Berlin - A
German-Russian man went on trial on Thursday accused of carrying out a
bomb attack on the Borussia Dortmund football team's bus in an elaborate
bid to make a fortune on the stock market.
Defence lawyers insisted that Sergei W., 28, didn't want to hurt
anyone and argued he would not get a fair trial in the football-mad city
of Dortmund where loyalties to the local team run high.
The blasts eight months ago shattered the team bus's windows and left
Spanish international Marc Bartra, 26, with a broken wrist. A police
officer also suffered inner ear damage in the April 11 assault.
W. was arrested 10 days after he allegedly remotely set off the three
explosive devices hidden in a hedge as the bus was leaving the team
hotel for a Champions League match.
His alleged motive was greed. Prosecutors charge that he had sought
to profit from an anticipated plunge in the club's stock market value
after the attack, by cashing in on so-called put options.
"The accused aimed to enrich himself," chief prosecutor Carsten
Dombert said of the defendant who sat, handcuffed and wearing a blue
shirt, in court, without speaking himself.
first feared a jihadist link after letters suggesting an Islamist motive
were found at the scene. But questions quickly arose over their
authenticity and an Iraqi man taken into custody was soon cleared.
Days later, police swooped on the suspect, an electrical technician,
and charged him with 28 counts of attempted murder, triggering
explosions and causing serious bodily harm.
He was staying in the same Dortmund hotel as the players, had a view
of where the fragmentation bombs went off and had bought the put options
on the team's shares on the day of the attack, prosecutors said.
Dortmund, also known as BVB, is the only football club in Germany that is listed on the stock exchange.
For his money-making scheme, W. had apparently taken out about €50 000 in loans to finance the purchase of options.
They could have been sold at a pre-determined price by June 17, more
than two months after the attack, when a sharp fall in the share price
would have promised up to €500 000 in profit.
Prosecutors said "a significant drop in the price could have been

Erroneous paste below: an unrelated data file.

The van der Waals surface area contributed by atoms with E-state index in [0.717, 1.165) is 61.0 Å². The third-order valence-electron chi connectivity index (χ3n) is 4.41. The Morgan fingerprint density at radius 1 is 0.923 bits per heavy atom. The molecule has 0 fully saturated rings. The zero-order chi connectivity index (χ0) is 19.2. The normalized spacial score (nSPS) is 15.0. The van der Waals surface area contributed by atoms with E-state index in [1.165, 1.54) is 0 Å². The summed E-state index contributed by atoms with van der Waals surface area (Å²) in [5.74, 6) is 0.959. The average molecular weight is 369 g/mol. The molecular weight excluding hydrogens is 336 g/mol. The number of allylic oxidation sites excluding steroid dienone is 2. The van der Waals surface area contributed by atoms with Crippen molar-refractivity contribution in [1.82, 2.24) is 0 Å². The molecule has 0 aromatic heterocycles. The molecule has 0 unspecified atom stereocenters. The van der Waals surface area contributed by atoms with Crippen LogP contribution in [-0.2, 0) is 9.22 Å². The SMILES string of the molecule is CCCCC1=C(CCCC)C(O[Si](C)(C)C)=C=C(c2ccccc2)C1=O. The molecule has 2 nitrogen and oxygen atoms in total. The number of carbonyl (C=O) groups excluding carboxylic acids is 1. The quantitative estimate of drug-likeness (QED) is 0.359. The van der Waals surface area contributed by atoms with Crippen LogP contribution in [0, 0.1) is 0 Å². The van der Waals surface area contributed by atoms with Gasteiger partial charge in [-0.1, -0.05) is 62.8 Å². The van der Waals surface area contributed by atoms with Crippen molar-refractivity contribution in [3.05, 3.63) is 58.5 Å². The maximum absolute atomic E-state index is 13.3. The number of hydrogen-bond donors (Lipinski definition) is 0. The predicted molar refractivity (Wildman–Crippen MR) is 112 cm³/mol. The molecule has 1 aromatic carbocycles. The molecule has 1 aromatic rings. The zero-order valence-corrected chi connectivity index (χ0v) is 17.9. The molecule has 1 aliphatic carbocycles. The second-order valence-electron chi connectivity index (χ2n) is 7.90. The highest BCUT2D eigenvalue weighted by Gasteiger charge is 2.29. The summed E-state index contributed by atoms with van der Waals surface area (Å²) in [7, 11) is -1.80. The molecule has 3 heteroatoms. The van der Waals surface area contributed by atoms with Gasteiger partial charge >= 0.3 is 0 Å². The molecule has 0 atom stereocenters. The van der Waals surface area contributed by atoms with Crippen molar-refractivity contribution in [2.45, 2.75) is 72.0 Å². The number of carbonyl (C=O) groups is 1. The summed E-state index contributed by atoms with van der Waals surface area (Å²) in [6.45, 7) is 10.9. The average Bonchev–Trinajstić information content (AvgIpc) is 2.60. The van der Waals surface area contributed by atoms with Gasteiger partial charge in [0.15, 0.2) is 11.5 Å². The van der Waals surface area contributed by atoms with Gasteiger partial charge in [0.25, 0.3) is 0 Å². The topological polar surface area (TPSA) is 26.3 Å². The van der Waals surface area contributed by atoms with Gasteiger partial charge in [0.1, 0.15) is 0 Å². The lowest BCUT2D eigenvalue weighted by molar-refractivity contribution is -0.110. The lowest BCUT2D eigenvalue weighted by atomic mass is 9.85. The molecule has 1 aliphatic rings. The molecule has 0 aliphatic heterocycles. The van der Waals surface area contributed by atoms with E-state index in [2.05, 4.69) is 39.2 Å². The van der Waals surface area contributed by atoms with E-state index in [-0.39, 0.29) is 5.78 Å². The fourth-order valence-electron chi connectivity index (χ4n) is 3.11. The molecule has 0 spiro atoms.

expected if, as a result of the attack, players had been seriously
injured or even killed".
Instead, W. allegedly sold the options days after the attack, making just €5 900.
The head of Germany's federal criminal police, Holger Muench, said:
"We have never experienced such an attack that turned out in the end to
be such a perfidious form of stock market manipulation."
Prosecutors say the bombs each contained up to a kilogram of a hydrogen peroxide fuel mixture and around 65 metal bolts.
W. drew attention at the hotel, reported Bild daily, first by
insisting on a window room facing the front and then, in the pandemonium
after the blasts, by calmly walking into its restaurant to order a
Defence lawyer Carl Heydenreich charged that media leaks of investigation details had prejudiced the case against their client.
This was especially serious "because there is no other big German
city where the population identifies as closely with football as
Dortmund," said Heydenreich.
The lawyer had earlier played down the seriousness of the attack,
comparing it in a media interview to a half-hearted attempt to score a
"Only a single metal bolt ended up inside the bus... If a player
misses the goal from a distance of five metres, you have to ask
yourself: couldn't he do it or didn't he want to do it?"
Dombert called the comments "unspeakable and cynical" while lawyer
Ulf Haumann, representing the players, labelled them "tasteless",
stressing that "those aboard the bus were scared to death".
A day after the attack, Dortmund played their postponed game against
Monaco and lost, prompting then coach Thomas Tuchel to rail against UEFA
for not giving the players time to come to terms with their fear before
returning to the pitch.
W. faces life in prison if found guilty, although in Germany parole is usually granted after 15 years.
The trial continues on January 8.